An Ecumenical Pilgrimage to the Holy Land

Thursday, 7 May 2009

Wednesday - The Elijah Connection

How wonderful to start the day again sitting on our balcony as the sun was rising over the Sea of Galilee!

Our bus journey today took us to Mount Carmel and Elijah.

First, we went into a beautiful chapel and shared in reflections on the connections between Jesus and Elijah.  The notes are in the worship booklet.

As our prayers came to an end we lit a candle for Joan and Ron and remembered them in our prayers.  We had missed them on our pilgrimage.

We made our way to the roof top and enjoyed the stunning views down to Miggido and voer to Nazareth and down to Samaria, overlooking the Jezreel Valley, also known as the valley of Esdraelon.

Then we made our way to Haifa, the gardens of a Bahai temple, and on to Acre, an ancient Arab city, a walled crusader city.   It was wonderful exploring the dark alleys.  It was like Jerusalem without the bustle, and like Hebron without the tension.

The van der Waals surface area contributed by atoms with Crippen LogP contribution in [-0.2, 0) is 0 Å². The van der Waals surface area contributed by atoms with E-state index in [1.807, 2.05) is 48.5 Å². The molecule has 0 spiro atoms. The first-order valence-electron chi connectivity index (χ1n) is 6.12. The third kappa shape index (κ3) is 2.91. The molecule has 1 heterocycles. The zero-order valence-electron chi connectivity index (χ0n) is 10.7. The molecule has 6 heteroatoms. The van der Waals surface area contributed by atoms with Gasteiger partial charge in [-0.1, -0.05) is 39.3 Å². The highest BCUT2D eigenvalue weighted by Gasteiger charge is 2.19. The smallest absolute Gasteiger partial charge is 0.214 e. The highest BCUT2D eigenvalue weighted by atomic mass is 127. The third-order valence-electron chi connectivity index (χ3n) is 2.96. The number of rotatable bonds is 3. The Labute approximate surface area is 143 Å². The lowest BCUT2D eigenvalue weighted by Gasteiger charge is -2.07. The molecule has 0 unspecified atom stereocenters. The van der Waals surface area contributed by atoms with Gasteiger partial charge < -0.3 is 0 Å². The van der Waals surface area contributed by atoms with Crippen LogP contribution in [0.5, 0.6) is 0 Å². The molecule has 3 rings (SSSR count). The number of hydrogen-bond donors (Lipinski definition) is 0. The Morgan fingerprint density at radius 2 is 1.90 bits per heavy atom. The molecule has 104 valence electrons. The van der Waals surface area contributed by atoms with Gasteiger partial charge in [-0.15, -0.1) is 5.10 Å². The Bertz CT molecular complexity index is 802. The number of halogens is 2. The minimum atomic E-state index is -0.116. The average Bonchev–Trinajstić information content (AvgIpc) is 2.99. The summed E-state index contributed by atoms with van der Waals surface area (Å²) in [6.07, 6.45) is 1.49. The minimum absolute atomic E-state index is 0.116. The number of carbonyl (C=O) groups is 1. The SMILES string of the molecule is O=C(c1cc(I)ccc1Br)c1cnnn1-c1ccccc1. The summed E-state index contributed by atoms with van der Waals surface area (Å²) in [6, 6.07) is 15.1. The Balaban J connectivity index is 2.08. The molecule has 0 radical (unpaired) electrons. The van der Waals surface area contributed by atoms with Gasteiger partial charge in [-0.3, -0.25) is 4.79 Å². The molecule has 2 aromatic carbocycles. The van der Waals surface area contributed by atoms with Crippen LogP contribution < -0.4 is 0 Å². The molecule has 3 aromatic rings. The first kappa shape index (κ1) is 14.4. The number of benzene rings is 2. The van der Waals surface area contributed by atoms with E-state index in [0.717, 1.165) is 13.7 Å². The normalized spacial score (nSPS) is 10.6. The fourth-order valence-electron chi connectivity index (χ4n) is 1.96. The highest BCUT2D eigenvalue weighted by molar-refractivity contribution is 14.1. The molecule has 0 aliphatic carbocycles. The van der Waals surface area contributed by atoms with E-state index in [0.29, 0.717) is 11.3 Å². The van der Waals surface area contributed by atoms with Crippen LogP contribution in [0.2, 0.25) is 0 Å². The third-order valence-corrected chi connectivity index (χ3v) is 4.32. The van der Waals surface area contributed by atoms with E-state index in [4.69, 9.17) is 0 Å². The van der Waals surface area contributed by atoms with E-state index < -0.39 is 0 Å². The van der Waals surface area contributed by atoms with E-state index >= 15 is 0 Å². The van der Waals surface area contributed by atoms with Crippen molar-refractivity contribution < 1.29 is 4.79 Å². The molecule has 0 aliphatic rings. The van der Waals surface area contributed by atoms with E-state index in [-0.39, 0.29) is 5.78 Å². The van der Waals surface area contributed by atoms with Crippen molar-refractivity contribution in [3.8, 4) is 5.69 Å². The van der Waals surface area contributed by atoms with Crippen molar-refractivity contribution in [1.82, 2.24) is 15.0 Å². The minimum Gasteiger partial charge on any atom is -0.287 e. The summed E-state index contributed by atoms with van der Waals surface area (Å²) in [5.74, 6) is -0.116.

A guide book summed it up:  Jerusalem prays, Tel Aviv plays and Haifa works.  It was an enormous industrial city, set in the busiest of modern ports, itself set in an enormous bay.

On the journey back home Richard Major treated us to a reading of the parables of Mark 4 and Luke 15 in the King James version in a broad Gloucestershire accent ... all in tribute to the Gloucestershire born William Tyndale.

Wonderful to hear the seed parables as we passed fields that were being harvested on the way back to the Capernaum area, and to be reading the parable of the lost sheep as we saw a flock of sheep being shepherded through the fields!

For me those three parables in Luke 15 go to the heart of the Gospel of Grace. 

The love of God the Good Shepherd who seeks the lost sheep.

The love of God the seeking Woman who finds the lost coin.

The love of God the Waiting Father who welcomes back th elost son.

On arriving back in Tiberias we went for a short walk, had a small meal, and went into our final meeting where in a spirit of prayer we shared our reflections on the pilgrimage we had shared together.

It was a time once again to recall places, think of people and sense a presence as we laughed and wept together.

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